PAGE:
Quality of end product
Beer reaching a consumer needs to be of good quality, there is no debate about that. Hence it surprises – if not shocks – to see over a third of breweries do not ever do any sensory tests on their product: not prior to, nor after, bringing it to market.

Does your brewery perform sensory tests on its beers?

It doesn’t really surprise me then when a third state to not keep any samples of packaged product at hand to do sensory tests on beer that has gone into the market.

But that is truly shocking, particularly given the fact that only one-third of respondents have never ever had to reject a batch of finished beer and have it be destroyed.

Did you ever reject and/ or destroy a batch of beer for quality reasons?

So many things can go wrong when brewing beer that a sound system of quality control is a must. Clearly many Dutch breweries can make massive improvements here.

Measuring brings knowledge
In America it is common for a brewery to have its own laboratory and QC staff. These labs can always perform at least the most basic measurements, if not way more. Also, many breweries employ specially trained quality control staff. The Brewers Association has prioritized ‘quality’ and even employs two Quality Ambassadors, assisting its members with advice and action.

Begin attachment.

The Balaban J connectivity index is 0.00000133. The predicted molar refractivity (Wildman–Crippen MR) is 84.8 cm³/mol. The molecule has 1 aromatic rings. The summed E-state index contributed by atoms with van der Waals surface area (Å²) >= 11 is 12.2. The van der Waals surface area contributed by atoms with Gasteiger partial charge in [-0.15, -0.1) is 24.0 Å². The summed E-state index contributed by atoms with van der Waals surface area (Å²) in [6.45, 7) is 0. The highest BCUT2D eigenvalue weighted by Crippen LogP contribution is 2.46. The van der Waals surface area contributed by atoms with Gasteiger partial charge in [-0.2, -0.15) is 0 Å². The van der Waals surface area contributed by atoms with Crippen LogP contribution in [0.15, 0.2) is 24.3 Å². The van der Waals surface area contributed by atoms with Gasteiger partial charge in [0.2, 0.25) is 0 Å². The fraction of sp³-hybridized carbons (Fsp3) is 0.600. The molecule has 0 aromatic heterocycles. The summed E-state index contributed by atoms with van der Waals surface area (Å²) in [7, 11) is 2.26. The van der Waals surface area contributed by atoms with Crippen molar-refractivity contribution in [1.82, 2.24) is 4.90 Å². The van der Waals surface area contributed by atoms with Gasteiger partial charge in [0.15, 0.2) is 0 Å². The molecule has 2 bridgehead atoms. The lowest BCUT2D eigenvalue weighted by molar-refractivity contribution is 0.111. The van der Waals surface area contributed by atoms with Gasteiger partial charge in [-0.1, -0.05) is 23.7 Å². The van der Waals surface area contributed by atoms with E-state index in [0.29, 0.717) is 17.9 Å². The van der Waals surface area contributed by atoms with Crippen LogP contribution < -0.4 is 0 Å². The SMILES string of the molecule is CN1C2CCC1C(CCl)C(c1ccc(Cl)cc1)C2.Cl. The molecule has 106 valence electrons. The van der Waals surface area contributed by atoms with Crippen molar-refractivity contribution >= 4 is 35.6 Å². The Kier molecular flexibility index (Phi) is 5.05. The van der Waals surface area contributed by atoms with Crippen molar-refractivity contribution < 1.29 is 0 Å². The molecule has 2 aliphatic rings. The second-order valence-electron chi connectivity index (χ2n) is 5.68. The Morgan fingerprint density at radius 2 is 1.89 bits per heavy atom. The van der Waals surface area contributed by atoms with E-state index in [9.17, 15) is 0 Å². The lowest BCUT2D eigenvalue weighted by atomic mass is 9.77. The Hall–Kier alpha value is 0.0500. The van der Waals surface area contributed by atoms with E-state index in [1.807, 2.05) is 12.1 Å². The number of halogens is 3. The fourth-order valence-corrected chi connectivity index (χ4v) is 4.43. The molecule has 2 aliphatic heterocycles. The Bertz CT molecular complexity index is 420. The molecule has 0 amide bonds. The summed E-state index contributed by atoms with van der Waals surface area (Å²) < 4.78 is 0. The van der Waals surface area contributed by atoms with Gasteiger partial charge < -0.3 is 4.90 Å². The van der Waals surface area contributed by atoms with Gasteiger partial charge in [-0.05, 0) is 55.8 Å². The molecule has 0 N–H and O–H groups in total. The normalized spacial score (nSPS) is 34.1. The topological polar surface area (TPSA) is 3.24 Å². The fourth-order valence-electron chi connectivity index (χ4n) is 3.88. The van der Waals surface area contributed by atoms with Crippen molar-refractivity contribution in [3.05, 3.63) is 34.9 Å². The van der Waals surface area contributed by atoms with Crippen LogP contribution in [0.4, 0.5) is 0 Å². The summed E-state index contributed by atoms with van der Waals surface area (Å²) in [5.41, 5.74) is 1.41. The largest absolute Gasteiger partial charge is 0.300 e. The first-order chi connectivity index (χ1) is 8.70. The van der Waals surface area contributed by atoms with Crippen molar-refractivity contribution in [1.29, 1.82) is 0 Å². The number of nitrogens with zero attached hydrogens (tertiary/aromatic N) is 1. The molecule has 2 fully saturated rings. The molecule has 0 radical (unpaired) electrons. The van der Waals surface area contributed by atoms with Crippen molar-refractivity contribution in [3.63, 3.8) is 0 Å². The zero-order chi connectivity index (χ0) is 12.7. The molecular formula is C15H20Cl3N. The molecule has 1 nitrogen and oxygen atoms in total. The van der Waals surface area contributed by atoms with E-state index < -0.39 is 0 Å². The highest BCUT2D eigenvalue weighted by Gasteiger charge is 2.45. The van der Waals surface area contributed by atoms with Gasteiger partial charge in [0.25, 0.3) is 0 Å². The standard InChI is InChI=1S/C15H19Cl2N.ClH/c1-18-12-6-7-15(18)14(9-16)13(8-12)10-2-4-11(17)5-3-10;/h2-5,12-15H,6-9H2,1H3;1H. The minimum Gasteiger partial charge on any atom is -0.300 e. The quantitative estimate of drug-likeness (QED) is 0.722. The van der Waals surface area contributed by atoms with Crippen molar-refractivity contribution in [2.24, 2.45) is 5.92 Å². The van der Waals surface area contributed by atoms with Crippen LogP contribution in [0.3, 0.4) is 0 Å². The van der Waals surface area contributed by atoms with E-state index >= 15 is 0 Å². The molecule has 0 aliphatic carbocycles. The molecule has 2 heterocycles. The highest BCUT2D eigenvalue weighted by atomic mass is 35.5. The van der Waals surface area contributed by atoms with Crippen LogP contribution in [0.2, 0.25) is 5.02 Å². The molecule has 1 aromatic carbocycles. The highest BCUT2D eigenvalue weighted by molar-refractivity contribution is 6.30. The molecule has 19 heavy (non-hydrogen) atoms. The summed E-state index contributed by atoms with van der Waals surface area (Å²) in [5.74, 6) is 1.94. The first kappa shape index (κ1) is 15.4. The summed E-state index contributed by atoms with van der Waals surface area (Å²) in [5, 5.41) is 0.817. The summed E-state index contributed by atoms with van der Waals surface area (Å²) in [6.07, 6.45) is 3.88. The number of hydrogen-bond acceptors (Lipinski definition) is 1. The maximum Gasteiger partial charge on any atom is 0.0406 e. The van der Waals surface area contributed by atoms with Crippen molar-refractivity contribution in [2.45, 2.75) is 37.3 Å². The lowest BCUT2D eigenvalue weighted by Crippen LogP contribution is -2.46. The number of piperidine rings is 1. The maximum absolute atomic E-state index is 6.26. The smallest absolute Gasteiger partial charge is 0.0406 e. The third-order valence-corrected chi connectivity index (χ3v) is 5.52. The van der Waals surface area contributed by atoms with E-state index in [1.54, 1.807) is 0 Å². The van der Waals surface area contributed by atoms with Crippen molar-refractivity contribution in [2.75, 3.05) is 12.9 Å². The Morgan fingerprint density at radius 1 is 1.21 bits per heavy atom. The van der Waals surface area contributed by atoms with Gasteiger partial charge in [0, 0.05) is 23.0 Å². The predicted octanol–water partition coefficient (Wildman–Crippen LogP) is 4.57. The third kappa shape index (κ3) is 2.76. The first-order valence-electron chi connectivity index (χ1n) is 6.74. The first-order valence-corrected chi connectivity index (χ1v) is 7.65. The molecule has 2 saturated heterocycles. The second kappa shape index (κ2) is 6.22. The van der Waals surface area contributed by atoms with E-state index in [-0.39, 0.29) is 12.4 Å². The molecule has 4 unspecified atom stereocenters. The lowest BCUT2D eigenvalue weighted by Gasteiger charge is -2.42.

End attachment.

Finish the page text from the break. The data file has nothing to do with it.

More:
Does your brewery have a laboratory for (basic) measurements?

Having a laboratory is all but common practice in the Netherlands. Two-third of respondents do not have an own lab. A mere 12% say they have a lab that can do more than the most basic measurements and checks.

Does your brewery have a laboratory for more detailed quality control measurements?

Having a lab is one thing, having staff to properly operate it is another. Only 30% say they have especially trained staff employed – ridiculously few. Why this is so ridiculous will become apparent soon.

Does your brewery employ especially trained quality control staff?

I can understand a very small brewery not having its own lab, or especially trained staff – as long as someone is doing the quality control. And here is perhaps the most shocking and ridiculous learning of this survey: 60% of breweries state to NOT use an external lab for even the most basic tests and quality control.

Does your brewery use an external laboratory for quality control tests?

Even if we correct this for respondents who state they have their own lab, it means at least 20% of all Dutch breweries do not do any quality control at all. This is an optimistic conclusion: it seems very justifiable to state that a least third of all Dutch breweries do never ever do any quality control on their (finished) product.